carpet bombing
Libya- stupid is as stupid does

Well, they're at it again: the contempible swine (both politicians and media) that make the big decisions for the rest of us in the west have decided that they are backing Libya's eastern tribes in their rebellion against the Quathafi-led western tribes.

Apart from the obvious problems associated with interfering in the internal affairs of a sovereign state, Daniel Larson mentions some of the more practical problems with this most recent example of neo-colonialist behaviour:

Intervening governments that have committed to providing defense for civilian areas in Libya and enforcing a no-fly zone are now stuck with that commitment for the foreseeable future. That could tie up military resources for as long as the conflict continues, and there’s no telling how long that might be. We can expect to see a lot more agitation from hawks here and in Europe that Gaddafi cannot be allowed to remain in power, and they are likely to see Gaddafi’s acceptance of a cease-fire as an unacceptable maneuver to buy time. Interventionists sold a Libyan war primarily on humanitarian grounds (“saving” Benghazi, etc.), but they will not be satisfied at all by a cessation of hostilities.

The more significant problem is that this has set a precedent that the states that were prepared to intervene in Libya will be expected to do the same in many more cases. An arbitrary, rather odd decision to treat the Libyan civil war as the greatest political crisis in the world will create the expectation of foreign support in other internal conflicts. That is likely to encourage rebellions and civil conflict. If a group believes it can win foreign support and political concessions by provoking a sufficiently brutal crackdown, that will make it more likely to rise up against its government, which may lead to humanitarian catastrophes that the “responsibility to protect” is supposed to prevent.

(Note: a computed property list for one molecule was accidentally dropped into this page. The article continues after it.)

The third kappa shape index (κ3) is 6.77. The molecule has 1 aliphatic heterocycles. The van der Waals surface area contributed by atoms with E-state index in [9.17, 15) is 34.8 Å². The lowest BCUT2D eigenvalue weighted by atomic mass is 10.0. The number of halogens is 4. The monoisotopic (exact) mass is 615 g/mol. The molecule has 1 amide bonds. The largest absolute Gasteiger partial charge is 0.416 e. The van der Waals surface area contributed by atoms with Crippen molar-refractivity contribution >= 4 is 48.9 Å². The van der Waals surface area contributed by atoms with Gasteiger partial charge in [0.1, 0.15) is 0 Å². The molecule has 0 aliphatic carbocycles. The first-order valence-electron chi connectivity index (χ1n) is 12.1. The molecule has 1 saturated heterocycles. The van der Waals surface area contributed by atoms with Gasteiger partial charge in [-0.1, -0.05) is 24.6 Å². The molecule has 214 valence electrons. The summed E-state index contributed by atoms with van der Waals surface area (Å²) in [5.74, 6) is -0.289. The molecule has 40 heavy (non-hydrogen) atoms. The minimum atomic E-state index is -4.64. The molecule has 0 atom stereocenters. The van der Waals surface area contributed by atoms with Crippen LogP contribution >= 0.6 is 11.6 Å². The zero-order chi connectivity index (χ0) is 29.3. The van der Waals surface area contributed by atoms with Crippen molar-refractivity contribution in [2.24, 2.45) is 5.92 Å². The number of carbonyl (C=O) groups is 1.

Apparently, the U.S. fired over 110 Tomahawk cruise missles at Libya on Saturday (at 750,000 USD per missle) and lots more ordinance is on the way. Government spending that even the most tea-steeped teabaggers will agree is money well spent.

Further, some thoughts from Stephen M.Walt:

...despite Obama's declaration that he would not send ground troops into Libya -- a statement made to assuage an overcommitted military, reassure a skeptical public, or both -- what is he going to do if the air assault doesn't work? What if Qaddafi hangs tough, which would hardly be surprising given the dearth of attractive alternatives that he's facing? What if his supporters see this as another case of illegitimate Western interferences, and continue to back him? What if he moves forces back into the cities he controls, blends them in with the local population, and dares us to bomb civilians? Will the United States and its allies continue to pummel Libya until he says uncle? Or will Obama and Sarkozy and Cameron then decide that now it's time for special forces, or even ground troops?

1 comment:

Anonymous said...

only countries with oil get to have foreign support. and that depends on if we like the leader or not.